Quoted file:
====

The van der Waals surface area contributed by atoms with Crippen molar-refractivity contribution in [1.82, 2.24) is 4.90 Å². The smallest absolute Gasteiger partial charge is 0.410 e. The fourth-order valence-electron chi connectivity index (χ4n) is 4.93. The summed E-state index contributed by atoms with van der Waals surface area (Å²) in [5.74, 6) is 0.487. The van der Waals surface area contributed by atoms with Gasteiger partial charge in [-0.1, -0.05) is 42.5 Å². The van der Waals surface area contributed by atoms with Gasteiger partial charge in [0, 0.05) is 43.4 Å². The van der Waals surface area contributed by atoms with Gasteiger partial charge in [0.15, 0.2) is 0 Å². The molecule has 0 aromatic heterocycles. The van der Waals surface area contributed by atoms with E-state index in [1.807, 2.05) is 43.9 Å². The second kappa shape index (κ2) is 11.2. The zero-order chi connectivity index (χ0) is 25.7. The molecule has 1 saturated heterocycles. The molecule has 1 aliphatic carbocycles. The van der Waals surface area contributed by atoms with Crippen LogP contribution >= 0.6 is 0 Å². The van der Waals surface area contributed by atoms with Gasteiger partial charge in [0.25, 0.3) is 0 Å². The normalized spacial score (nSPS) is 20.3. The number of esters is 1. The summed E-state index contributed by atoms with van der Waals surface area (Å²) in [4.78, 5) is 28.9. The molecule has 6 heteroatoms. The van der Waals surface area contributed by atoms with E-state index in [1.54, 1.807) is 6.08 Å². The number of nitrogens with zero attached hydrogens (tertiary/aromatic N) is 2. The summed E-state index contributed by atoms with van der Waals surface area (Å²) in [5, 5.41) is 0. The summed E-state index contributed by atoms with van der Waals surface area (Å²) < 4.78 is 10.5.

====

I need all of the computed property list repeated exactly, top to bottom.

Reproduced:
The van der Waals surface area contributed by atoms with Crippen molar-refractivity contribution in [1.82, 2.24) is 4.90 Å². The smallest absolute Gasteiger partial charge is 0.410 e. The fourth-order valence-electron chi connectivity index (χ4n) is 4.93. The summed E-state index contributed by atoms with van der Waals surface area (Å²) in [5.74, 6) is 0.487. The van der Waals surface area contributed by atoms with Gasteiger partial charge in [-0.1, -0.05) is 42.5 Å². The van der Waals surface area contributed by atoms with Gasteiger partial charge in [0, 0.05) is 43.4 Å². The van der Waals surface area contributed by atoms with Gasteiger partial charge in [0.15, 0.2) is 0 Å². The molecule has 0 aromatic heterocycles. The van der Waals surface area contributed by atoms with E-state index in [1.807, 2.05) is 43.9 Å². The second kappa shape index (κ2) is 11.2. The zero-order chi connectivity index (χ0) is 25.7. The molecule has 1 saturated heterocycles. The molecule has 1 aliphatic carbocycles. The van der Waals surface area contributed by atoms with Crippen LogP contribution >= 0.6 is 0 Å². The van der Waals surface area contributed by atoms with Gasteiger partial charge in [0.25, 0.3) is 0 Å². The normalized spacial score (nSPS) is 20.3. The number of esters is 1. The summed E-state index contributed by atoms with van der Waals surface area (Å²) in [4.78, 5) is 28.9. The molecule has 6 heteroatoms. The van der Waals surface area contributed by atoms with E-state index in [1.54, 1.807) is 6.08 Å². The number of nitrogens with zero attached hydrogens (tertiary/aromatic N) is 2. The summed E-state index contributed by atoms with van der Waals surface area (Å²) in [5, 5.41) is 0. The summed E-state index contributed by atoms with van der Waals surface area (Å²) < 4.78 is 10.5.